Of course, we’re bound to ask what he’ll do for an encore in year 2. But for now, let’s applaud the fourth round pick, who could conceivably be defensive rookie of the year if not for the other, more high-profile defensive end playing in the Bay Area.
Special Teams player of the week
There’s an expression in major college sports that “the best thing about freshmen is they become sophomores.” And the logic behind that is, generally by the end of their freshman season they’ve become sophomores.
That is why I was so tempted to give non-rookie awards to three rookies this week. Two of the three ended up being awarded in some capacity. In this case, apologies to Hunter Renfrow. You’ve shown you will have more weeks worthy of awards in the coming years.
First off, I love that Hardman even attempted to return this kick. While I fully understand the motivation of the NFL to try to eliminate returns within reason, it has taken some of the fun out of the game. Tell me Hardman’s return here isn’t an exhilarating play!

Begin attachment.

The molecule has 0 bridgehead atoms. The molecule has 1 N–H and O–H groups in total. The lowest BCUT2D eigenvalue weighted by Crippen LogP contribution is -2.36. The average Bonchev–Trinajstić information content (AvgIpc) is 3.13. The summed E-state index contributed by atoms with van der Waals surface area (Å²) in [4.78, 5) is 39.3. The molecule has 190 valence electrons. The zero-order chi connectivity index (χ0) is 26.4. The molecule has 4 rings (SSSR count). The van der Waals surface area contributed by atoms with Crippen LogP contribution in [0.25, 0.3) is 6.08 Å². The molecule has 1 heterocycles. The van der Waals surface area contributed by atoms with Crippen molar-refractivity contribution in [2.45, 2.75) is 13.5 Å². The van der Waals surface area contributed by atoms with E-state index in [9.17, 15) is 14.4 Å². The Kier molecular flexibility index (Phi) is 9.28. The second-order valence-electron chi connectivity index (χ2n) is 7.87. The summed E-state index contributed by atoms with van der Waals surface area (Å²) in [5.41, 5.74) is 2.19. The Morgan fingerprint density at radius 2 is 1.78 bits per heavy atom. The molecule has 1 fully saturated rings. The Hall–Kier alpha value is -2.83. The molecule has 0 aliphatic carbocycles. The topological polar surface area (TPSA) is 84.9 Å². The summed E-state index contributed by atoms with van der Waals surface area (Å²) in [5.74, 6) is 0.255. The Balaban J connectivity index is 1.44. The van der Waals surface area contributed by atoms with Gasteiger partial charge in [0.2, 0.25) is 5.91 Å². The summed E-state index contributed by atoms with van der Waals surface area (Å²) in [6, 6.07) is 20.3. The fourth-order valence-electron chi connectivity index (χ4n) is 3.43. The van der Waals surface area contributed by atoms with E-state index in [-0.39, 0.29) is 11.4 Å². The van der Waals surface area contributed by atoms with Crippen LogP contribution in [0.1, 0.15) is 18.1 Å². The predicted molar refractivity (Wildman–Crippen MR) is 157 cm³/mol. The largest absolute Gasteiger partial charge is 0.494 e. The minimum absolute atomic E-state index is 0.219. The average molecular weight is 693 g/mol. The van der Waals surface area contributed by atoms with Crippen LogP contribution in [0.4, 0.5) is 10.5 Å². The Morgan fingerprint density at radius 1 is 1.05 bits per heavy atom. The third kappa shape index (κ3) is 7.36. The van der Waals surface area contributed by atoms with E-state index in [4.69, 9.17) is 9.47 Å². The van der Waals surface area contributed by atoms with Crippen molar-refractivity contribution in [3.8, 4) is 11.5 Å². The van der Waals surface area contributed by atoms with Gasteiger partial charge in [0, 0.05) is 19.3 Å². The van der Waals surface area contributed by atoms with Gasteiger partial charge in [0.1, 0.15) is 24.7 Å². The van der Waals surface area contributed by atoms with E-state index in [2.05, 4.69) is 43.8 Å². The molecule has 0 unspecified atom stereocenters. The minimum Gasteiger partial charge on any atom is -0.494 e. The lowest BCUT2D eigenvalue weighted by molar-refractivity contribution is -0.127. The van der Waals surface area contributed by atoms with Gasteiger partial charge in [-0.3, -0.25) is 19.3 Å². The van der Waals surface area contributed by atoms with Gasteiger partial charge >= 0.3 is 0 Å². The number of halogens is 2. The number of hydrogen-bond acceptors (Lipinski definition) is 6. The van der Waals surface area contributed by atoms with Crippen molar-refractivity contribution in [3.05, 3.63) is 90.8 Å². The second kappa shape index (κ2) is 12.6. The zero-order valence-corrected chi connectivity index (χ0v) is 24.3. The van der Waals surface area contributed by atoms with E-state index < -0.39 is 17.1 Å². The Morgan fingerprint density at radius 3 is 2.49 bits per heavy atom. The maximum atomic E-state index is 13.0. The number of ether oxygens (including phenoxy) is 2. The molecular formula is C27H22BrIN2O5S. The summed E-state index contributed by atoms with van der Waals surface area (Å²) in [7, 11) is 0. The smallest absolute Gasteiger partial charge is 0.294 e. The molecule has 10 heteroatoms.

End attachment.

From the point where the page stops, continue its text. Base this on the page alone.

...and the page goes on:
Second of all, he shows great vision and patience, while also flying down the sideline. That’s elite stuff right there.
I firmly believe special teams is an underrated aspect of the game of football. Teams who do it well tend to be better off than those who aren’t good in that area. It’s a somewhat obvious statement, yet it seems teams don’t address it as thoroughly as they should.
Give the Chiefs credit for putting a lot of resources into that area of the game, including having one of the two or three best special teams coordinators in the game. Can we get Dave Toub a head coaching interview?
Who won the week?
This isn’t terribly hard. The Chiefs not only did their part to earn a bye, but got the help they needed from the Miami Dolphins of all teams, who went into Foxborough and defeated the defending champions 27-24. Who would have figured?
Additionally, no players got hurt. Did I mention they earned a bye?
The Broncos winning and looking like they could be a team to watch out for in 2020 earns them an honorable mention nod. And the reality is, though they lost and left themselves without any hope for the unlikely No. 6 seed in the AFC, the Raiders had plenty of performances on Sunday to be proud of and gave fans of the soon-to-be Las Vegas Raiders plenty of hope for the 2020 campaign, and beyond.
It’s been a surprisingly good 2019 football-wise. Here’s to 2020 being even better.